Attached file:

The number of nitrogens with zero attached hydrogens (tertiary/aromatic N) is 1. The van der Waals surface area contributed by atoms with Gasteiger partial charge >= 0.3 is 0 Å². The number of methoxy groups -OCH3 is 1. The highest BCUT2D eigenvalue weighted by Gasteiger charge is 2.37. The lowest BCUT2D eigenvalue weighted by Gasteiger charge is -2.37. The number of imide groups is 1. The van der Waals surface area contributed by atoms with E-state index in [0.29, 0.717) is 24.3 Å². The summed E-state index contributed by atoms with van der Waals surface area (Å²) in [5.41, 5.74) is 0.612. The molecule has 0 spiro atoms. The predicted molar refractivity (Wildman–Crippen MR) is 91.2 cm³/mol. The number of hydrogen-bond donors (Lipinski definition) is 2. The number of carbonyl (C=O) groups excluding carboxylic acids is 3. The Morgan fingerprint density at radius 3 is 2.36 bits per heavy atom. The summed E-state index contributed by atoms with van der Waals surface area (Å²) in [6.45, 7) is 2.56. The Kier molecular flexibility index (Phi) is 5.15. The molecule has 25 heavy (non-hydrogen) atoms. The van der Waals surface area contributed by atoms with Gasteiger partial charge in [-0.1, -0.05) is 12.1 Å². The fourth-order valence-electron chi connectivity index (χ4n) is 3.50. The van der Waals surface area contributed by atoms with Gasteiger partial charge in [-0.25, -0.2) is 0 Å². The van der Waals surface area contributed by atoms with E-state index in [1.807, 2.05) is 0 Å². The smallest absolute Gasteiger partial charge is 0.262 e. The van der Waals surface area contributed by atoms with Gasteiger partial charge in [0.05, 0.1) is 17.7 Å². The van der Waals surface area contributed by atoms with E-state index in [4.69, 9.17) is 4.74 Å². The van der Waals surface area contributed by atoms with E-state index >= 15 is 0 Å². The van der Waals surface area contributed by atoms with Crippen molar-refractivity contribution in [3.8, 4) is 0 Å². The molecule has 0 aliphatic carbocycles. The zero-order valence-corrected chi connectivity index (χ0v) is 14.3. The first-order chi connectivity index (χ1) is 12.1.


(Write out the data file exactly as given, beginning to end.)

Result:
The number of nitrogens with zero attached hydrogens (tertiary/aromatic N) is 1. The van der Waals surface area contributed by atoms with Gasteiger partial charge >= 0.3 is 0 Å². The number of methoxy groups -OCH3 is 1. The highest BCUT2D eigenvalue weighted by Gasteiger charge is 2.37. The lowest BCUT2D eigenvalue weighted by Gasteiger charge is -2.37. The number of imide groups is 1. The van der Waals surface area contributed by atoms with E-state index in [0.29, 0.717) is 24.3 Å². The summed E-state index contributed by atoms with van der Waals surface area (Å²) in [5.41, 5.74) is 0.612. The molecule has 0 spiro atoms. The predicted molar refractivity (Wildman–Crippen MR) is 91.2 cm³/mol. The number of hydrogen-bond donors (Lipinski definition) is 2. The number of carbonyl (C=O) groups excluding carboxylic acids is 3. The Morgan fingerprint density at radius 3 is 2.36 bits per heavy atom. The summed E-state index contributed by atoms with van der Waals surface area (Å²) in [6.45, 7) is 2.56. The Kier molecular flexibility index (Phi) is 5.15. The molecule has 25 heavy (non-hydrogen) atoms. The van der Waals surface area contributed by atoms with Gasteiger partial charge in [-0.1, -0.05) is 12.1 Å². The fourth-order valence-electron chi connectivity index (χ4n) is 3.50. The van der Waals surface area contributed by atoms with Gasteiger partial charge in [-0.25, -0.2) is 0 Å². The van der Waals surface area contributed by atoms with E-state index in [1.807, 2.05) is 0 Å². The smallest absolute Gasteiger partial charge is 0.262 e. The van der Waals surface area contributed by atoms with Gasteiger partial charge in [0.05, 0.1) is 17.7 Å². The van der Waals surface area contributed by atoms with E-state index in [4.69, 9.17) is 4.74 Å². The van der Waals surface area contributed by atoms with E-state index >= 15 is 0 Å². The van der Waals surface area contributed by atoms with Crippen molar-refractivity contribution in [3.8, 4) is 0 Å². The molecule has 0 aliphatic carbocycles. The zero-order valence-corrected chi connectivity index (χ0v) is 14.3. The first-order chi connectivity index (χ1) is 12.1.